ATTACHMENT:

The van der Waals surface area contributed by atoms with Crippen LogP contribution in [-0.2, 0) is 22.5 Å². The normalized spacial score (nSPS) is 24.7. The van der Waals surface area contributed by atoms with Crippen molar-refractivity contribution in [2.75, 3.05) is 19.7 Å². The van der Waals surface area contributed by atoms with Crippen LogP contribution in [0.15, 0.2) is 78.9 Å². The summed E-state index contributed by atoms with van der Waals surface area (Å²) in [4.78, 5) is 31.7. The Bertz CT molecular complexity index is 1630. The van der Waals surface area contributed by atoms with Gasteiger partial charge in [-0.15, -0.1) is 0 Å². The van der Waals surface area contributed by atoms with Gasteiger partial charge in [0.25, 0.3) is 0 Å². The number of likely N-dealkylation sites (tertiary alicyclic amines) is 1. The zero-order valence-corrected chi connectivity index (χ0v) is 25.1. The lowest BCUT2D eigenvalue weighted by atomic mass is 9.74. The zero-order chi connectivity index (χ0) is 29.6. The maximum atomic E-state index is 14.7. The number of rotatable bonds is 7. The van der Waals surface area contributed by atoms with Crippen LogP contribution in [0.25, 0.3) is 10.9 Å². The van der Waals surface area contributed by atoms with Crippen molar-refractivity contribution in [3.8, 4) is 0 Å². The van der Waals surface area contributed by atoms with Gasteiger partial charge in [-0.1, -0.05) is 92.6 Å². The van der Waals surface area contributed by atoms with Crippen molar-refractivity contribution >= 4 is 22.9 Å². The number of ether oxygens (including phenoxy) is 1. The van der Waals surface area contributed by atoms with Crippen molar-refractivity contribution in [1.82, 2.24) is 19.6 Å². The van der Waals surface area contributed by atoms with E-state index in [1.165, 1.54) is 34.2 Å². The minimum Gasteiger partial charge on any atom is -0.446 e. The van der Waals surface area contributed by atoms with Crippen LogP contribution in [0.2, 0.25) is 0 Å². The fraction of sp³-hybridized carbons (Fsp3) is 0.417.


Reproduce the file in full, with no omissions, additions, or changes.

The van der Waals surface area contributed by atoms with Crippen LogP contribution in [-0.2, 0) is 22.5 Å². The normalized spacial score (nSPS) is 24.7. The van der Waals surface area contributed by atoms with Crippen molar-refractivity contribution in [2.75, 3.05) is 19.7 Å². The van der Waals surface area contributed by atoms with Crippen LogP contribution in [0.15, 0.2) is 78.9 Å². The summed E-state index contributed by atoms with van der Waals surface area (Å²) in [4.78, 5) is 31.7. The Bertz CT molecular complexity index is 1630. The van der Waals surface area contributed by atoms with Gasteiger partial charge in [-0.15, -0.1) is 0 Å². The van der Waals surface area contributed by atoms with Gasteiger partial charge in [0.25, 0.3) is 0 Å². The number of likely N-dealkylation sites (tertiary alicyclic amines) is 1. The zero-order valence-corrected chi connectivity index (χ0v) is 25.1. The lowest BCUT2D eigenvalue weighted by atomic mass is 9.74. The zero-order chi connectivity index (χ0) is 29.6. The maximum atomic E-state index is 14.7. The number of rotatable bonds is 7. The van der Waals surface area contributed by atoms with Crippen LogP contribution in [0.25, 0.3) is 10.9 Å². The van der Waals surface area contributed by atoms with Crippen molar-refractivity contribution in [3.8, 4) is 0 Å². The van der Waals surface area contributed by atoms with Gasteiger partial charge in [-0.1, -0.05) is 92.6 Å². The van der Waals surface area contributed by atoms with Crippen molar-refractivity contribution >= 4 is 22.9 Å². The number of ether oxygens (including phenoxy) is 1. The van der Waals surface area contributed by atoms with Crippen molar-refractivity contribution in [1.82, 2.24) is 19.6 Å². The van der Waals surface area contributed by atoms with E-state index in [1.165, 1.54) is 34.2 Å². The minimum Gasteiger partial charge on any atom is -0.446 e. The van der Waals surface area contributed by atoms with Crippen LogP contribution in [0.2, 0.25) is 0 Å². The fraction of sp³-hybridized carbons (Fsp3) is 0.417.